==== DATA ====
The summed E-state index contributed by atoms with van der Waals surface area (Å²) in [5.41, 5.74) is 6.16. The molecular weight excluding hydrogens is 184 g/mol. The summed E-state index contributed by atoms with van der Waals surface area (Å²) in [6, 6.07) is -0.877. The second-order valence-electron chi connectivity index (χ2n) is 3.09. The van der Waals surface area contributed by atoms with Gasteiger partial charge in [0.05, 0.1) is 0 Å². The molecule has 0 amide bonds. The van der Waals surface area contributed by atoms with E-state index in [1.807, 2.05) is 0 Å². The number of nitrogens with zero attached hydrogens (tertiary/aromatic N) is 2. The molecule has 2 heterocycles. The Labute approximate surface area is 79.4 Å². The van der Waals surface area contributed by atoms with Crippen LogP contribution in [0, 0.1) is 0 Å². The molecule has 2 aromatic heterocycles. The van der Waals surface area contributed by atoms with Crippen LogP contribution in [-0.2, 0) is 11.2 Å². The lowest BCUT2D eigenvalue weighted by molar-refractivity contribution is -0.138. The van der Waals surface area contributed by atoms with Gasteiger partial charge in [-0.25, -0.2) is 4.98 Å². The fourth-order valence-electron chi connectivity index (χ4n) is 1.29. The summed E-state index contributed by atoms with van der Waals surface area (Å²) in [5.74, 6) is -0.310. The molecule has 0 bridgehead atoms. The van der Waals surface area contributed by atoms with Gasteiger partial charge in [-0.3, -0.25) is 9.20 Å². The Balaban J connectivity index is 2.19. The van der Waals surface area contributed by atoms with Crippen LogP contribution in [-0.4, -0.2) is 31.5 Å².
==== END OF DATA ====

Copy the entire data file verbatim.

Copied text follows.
The summed E-state index contributed by atoms with van der Waals surface area (Å²) in [5.41, 5.74) is 6.16. The molecular weight excluding hydrogens is 184 g/mol. The summed E-state index contributed by atoms with van der Waals surface area (Å²) in [6, 6.07) is -0.877. The second-order valence-electron chi connectivity index (χ2n) is 3.09. The van der Waals surface area contributed by atoms with Gasteiger partial charge in [0.05, 0.1) is 0 Å². The molecule has 0 amide bonds. The van der Waals surface area contributed by atoms with E-state index in [1.807, 2.05) is 0 Å². The number of nitrogens with zero attached hydrogens (tertiary/aromatic N) is 2. The molecule has 2 heterocycles. The Labute approximate surface area is 79.4 Å². The van der Waals surface area contributed by atoms with Crippen LogP contribution in [0, 0.1) is 0 Å². The molecule has 2 aromatic heterocycles. The van der Waals surface area contributed by atoms with Crippen LogP contribution in [-0.2, 0) is 11.2 Å². The lowest BCUT2D eigenvalue weighted by molar-refractivity contribution is -0.138. The van der Waals surface area contributed by atoms with Gasteiger partial charge in [-0.25, -0.2) is 4.98 Å². The fourth-order valence-electron chi connectivity index (χ4n) is 1.29. The summed E-state index contributed by atoms with van der Waals surface area (Å²) in [5.74, 6) is -0.310. The molecule has 0 bridgehead atoms. The van der Waals surface area contributed by atoms with Gasteiger partial charge in [-0.3, -0.25) is 9.20 Å². The Balaban J connectivity index is 2.19. The van der Waals surface area contributed by atoms with Crippen LogP contribution in [-0.4, -0.2) is 31.5 Å².